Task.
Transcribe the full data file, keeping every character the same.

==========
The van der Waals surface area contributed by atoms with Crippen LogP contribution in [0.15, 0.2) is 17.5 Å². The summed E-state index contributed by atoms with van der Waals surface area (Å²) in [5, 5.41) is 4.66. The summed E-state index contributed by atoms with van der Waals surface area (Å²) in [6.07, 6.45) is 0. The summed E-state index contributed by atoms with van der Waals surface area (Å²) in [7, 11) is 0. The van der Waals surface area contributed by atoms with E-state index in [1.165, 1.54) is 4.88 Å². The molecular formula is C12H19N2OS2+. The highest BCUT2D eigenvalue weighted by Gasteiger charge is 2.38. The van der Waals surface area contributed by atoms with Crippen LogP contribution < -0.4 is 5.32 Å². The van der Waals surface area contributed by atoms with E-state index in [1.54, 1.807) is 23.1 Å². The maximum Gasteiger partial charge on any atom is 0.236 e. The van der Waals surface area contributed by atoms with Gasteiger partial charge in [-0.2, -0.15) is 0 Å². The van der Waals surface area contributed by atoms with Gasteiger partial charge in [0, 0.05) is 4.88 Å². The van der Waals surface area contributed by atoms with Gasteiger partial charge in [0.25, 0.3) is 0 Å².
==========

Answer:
The van der Waals surface area contributed by atoms with Crippen LogP contribution in [0.15, 0.2) is 17.5 Å². The summed E-state index contributed by atoms with van der Waals surface area (Å²) in [5, 5.41) is 4.66. The summed E-state index contributed by atoms with van der Waals surface area (Å²) in [6.07, 6.45) is 0. The summed E-state index contributed by atoms with van der Waals surface area (Å²) in [7, 11) is 0. The van der Waals surface area contributed by atoms with E-state index in [1.165, 1.54) is 4.88 Å². The molecular formula is C12H19N2OS2+. The highest BCUT2D eigenvalue weighted by Gasteiger charge is 2.38. The van der Waals surface area contributed by atoms with Crippen LogP contribution < -0.4 is 5.32 Å². The van der Waals surface area contributed by atoms with E-state index in [1.54, 1.807) is 23.1 Å². The maximum Gasteiger partial charge on any atom is 0.236 e. The van der Waals surface area contributed by atoms with Gasteiger partial charge in [-0.2, -0.15) is 0 Å². The van der Waals surface area contributed by atoms with Gasteiger partial charge in [0, 0.05) is 4.88 Å². The van der Waals surface area contributed by atoms with Gasteiger partial charge in [0.25, 0.3) is 0 Å².